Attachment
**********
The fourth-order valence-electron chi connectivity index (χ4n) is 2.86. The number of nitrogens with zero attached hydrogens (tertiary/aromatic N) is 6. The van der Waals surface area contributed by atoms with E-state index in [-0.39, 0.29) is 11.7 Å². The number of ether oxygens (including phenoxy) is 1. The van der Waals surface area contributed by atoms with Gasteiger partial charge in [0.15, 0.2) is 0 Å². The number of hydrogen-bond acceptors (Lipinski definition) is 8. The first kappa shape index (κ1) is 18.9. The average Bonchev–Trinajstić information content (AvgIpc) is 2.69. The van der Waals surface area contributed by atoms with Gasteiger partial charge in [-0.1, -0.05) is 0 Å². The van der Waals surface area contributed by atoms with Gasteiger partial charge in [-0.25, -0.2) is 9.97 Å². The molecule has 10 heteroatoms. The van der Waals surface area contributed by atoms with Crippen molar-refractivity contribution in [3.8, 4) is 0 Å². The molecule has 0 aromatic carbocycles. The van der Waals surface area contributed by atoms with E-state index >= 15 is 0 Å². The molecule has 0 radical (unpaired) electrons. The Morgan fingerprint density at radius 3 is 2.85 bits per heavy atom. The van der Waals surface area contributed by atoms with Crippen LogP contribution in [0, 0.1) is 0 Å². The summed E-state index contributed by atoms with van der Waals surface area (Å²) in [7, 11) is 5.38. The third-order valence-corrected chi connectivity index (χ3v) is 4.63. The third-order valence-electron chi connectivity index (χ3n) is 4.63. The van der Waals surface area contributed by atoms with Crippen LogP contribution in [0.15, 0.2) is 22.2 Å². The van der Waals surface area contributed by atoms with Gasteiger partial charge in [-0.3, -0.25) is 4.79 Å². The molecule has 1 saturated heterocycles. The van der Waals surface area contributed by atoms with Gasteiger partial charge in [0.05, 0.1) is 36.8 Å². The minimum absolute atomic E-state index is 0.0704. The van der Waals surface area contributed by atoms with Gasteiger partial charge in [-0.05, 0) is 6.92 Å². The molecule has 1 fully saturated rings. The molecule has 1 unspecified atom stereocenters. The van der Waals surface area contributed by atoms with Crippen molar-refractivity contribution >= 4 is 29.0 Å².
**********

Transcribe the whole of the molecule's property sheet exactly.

The fourth-order valence-electron chi connectivity index (χ4n) is 2.86. The number of nitrogens with zero attached hydrogens (tertiary/aromatic N) is 6. The van der Waals surface area contributed by atoms with E-state index in [-0.39, 0.29) is 11.7 Å². The number of ether oxygens (including phenoxy) is 1. The van der Waals surface area contributed by atoms with Gasteiger partial charge in [0.15, 0.2) is 0 Å². The number of hydrogen-bond acceptors (Lipinski definition) is 8. The first kappa shape index (κ1) is 18.9. The average Bonchev–Trinajstić information content (AvgIpc) is 2.69. The van der Waals surface area contributed by atoms with Gasteiger partial charge in [-0.1, -0.05) is 0 Å². The van der Waals surface area contributed by atoms with Gasteiger partial charge in [-0.25, -0.2) is 9.97 Å². The molecule has 10 heteroatoms. The van der Waals surface area contributed by atoms with Crippen molar-refractivity contribution in [3.8, 4) is 0 Å². The molecule has 0 aromatic carbocycles. The van der Waals surface area contributed by atoms with E-state index >= 15 is 0 Å². The molecule has 0 radical (unpaired) electrons. The Morgan fingerprint density at radius 3 is 2.85 bits per heavy atom. The van der Waals surface area contributed by atoms with Crippen LogP contribution in [0, 0.1) is 0 Å². The summed E-state index contributed by atoms with van der Waals surface area (Å²) in [7, 11) is 5.38. The third-order valence-corrected chi connectivity index (χ3v) is 4.63. The third-order valence-electron chi connectivity index (χ3n) is 4.63. The van der Waals surface area contributed by atoms with Crippen LogP contribution in [0.15, 0.2) is 22.2 Å². The van der Waals surface area contributed by atoms with Gasteiger partial charge in [-0.3, -0.25) is 4.79 Å². The molecule has 1 saturated heterocycles. The van der Waals surface area contributed by atoms with Gasteiger partial charge in [0.05, 0.1) is 36.8 Å². The minimum absolute atomic E-state index is 0.0704. The van der Waals surface area contributed by atoms with Gasteiger partial charge in [-0.05, 0) is 6.92 Å². The molecule has 1 fully saturated rings. The molecule has 1 unspecified atom stereocenters. The van der Waals surface area contributed by atoms with Crippen molar-refractivity contribution >= 4 is 29.0 Å².